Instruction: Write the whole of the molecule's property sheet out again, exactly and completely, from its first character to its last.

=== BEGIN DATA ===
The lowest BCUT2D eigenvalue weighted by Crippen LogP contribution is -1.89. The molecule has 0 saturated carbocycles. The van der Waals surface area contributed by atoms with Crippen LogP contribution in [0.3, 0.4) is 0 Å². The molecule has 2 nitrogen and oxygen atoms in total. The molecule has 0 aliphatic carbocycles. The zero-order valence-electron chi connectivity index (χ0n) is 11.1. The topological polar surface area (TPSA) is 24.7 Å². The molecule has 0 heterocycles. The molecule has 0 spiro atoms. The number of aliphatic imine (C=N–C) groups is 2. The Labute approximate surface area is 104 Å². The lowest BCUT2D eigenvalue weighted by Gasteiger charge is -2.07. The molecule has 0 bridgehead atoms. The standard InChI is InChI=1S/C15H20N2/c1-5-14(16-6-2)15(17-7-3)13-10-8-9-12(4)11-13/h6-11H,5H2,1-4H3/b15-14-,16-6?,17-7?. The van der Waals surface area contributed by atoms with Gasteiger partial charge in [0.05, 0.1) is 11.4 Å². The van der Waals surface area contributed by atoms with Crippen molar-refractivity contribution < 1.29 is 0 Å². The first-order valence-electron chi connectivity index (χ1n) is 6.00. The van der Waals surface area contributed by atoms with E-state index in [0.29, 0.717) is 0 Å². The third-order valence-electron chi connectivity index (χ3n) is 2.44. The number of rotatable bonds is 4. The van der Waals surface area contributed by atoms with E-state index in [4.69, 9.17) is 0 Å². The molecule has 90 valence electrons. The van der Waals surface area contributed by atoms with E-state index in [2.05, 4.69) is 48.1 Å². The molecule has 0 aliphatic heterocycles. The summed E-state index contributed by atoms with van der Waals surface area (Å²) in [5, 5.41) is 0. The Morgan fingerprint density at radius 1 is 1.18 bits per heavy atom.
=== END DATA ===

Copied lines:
The lowest BCUT2D eigenvalue weighted by Crippen LogP contribution is -1.89. The molecule has 0 saturated carbocycles. The van der Waals surface area contributed by atoms with Crippen LogP contribution in [0.3, 0.4) is 0 Å². The molecule has 2 nitrogen and oxygen atoms in total. The molecule has 0 aliphatic carbocycles. The zero-order valence-electron chi connectivity index (χ0n) is 11.1. The topological polar surface area (TPSA) is 24.7 Å². The molecule has 0 heterocycles. The molecule has 0 spiro atoms. The number of aliphatic imine (C=N–C) groups is 2. The Labute approximate surface area is 104 Å². The lowest BCUT2D eigenvalue weighted by Gasteiger charge is -2.07. The molecule has 0 bridgehead atoms. The standard InChI is InChI=1S/C15H20N2/c1-5-14(16-6-2)15(17-7-3)13-10-8-9-12(4)11-13/h6-11H,5H2,1-4H3/b15-14-,16-6?,17-7?. The van der Waals surface area contributed by atoms with Gasteiger partial charge in [0.05, 0.1) is 11.4 Å². The van der Waals surface area contributed by atoms with Crippen molar-refractivity contribution < 1.29 is 0 Å². The first-order valence-electron chi connectivity index (χ1n) is 6.00. The van der Waals surface area contributed by atoms with E-state index in [0.29, 0.717) is 0 Å². The third-order valence-electron chi connectivity index (χ3n) is 2.44. The number of rotatable bonds is 4. The van der Waals surface area contributed by atoms with E-state index in [4.69, 9.17) is 0 Å². The molecule has 90 valence electrons. The van der Waals surface area contributed by atoms with E-state index in [2.05, 4.69) is 48.1 Å². The molecule has 0 aliphatic heterocycles. The summed E-state index contributed by atoms with van der Waals surface area (Å²) in [5, 5.41) is 0. The Morgan fingerprint density at radius 1 is 1.18 bits per heavy atom.